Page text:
Yesterday I did a ballet exam for the first time since I was 17. It was an interesting experience, as you can imagine. At 44 one would think a person done with such intense exercises, but I wanted to get fit again and have a goal to work towards for the end of the year, besides finishing Book 4 during NaNoWriMo, of course 🙂 I was just informed that I got the highest mark and a fantastic report, which makes me smile and nod sagely to myself because although I am no longer as subtle or fit as I used to be there is one thing I retained after all this time and that was the technique required to pull off an exam of that level. It’s called muscle-memory, and depending on how good your training was as a kid you never lose that knowledge.

This goes for writing, as well.

It should please you to know that as you constantly learn you become better and better at your craft, never worse. This, of course, depends on whether you develop bad habits and faults and allow them to perpetuate your writing. The same principle applies to ballet. Bad habits are hard to break unless, with steely determination and a lot of hard work, you attack them with the very opposite and completely remove said bad habits and replace them with a good, solid foundation upon which anything is possible to achieve.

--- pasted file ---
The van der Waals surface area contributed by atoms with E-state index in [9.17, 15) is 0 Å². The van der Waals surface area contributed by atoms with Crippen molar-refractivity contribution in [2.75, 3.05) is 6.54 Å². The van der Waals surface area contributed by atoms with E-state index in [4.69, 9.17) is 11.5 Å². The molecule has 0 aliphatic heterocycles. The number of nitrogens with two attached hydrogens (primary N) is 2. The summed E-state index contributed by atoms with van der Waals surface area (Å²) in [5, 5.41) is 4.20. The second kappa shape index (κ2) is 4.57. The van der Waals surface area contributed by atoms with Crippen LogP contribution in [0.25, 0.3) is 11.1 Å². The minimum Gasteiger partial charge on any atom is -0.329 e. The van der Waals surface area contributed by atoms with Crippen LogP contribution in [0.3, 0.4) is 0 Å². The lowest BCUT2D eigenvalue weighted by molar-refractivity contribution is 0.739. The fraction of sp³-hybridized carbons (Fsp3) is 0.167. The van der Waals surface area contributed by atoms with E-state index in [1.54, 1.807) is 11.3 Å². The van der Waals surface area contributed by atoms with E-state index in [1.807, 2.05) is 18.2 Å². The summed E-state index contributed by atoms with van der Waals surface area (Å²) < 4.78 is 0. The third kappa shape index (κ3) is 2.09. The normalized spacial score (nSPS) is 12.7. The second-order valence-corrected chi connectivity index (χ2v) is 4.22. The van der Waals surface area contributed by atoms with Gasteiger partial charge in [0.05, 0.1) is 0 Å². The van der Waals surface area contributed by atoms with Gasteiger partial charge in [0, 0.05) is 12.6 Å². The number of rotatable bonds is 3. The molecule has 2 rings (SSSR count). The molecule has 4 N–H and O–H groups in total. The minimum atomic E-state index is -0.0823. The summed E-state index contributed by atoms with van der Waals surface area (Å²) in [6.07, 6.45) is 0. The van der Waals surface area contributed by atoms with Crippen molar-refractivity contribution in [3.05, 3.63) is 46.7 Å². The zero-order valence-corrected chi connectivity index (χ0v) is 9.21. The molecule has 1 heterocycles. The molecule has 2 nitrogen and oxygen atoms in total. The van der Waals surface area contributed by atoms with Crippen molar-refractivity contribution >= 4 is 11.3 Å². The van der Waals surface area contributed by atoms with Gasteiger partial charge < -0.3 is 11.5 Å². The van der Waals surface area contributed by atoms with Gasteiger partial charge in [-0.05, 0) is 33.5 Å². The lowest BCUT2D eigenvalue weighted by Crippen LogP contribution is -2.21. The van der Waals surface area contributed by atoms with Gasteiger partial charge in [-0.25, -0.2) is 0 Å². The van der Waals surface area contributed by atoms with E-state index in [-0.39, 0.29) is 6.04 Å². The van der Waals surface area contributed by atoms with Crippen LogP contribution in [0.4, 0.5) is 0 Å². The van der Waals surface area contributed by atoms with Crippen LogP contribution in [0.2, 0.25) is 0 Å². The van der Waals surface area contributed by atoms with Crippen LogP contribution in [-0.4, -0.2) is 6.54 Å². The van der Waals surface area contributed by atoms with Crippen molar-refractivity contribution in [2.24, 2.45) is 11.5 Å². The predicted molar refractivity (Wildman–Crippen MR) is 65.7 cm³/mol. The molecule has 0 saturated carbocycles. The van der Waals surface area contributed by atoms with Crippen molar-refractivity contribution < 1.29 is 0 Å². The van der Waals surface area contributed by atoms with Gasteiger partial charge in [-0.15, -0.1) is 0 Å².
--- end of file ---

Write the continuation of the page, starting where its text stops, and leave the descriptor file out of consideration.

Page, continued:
Having the right mindset is vital, naturally. You must want it badly enough, and by ‘it’ I mean perfection. I want to be a perfect writer, knowing this is impossible just like being the perfect dancer is impossible – but with regards to both careers I can get pretty close. It is up to me, however, to create an environment in which to work – at home and inside my head – that creates optimal achievement.

Writing Inspiration

I must gain knowledge in order to improve, to achieve, and, ultimately, to succeed and reach the heights I’m aiming for.

As a ballet teacher my goal is to train my dancers to think correctly. I have all the knowledge to turn them into better dancers, but they must want to receive that knowledge and apply it, then make it part of not only their dancing but themselves, for what they learn in the classroom they can use in all aspects of life. Knowledge empowers them to become better dancers and thinkers, and as their teacher I must make sure they understand that knowledge and then show them how to apply it.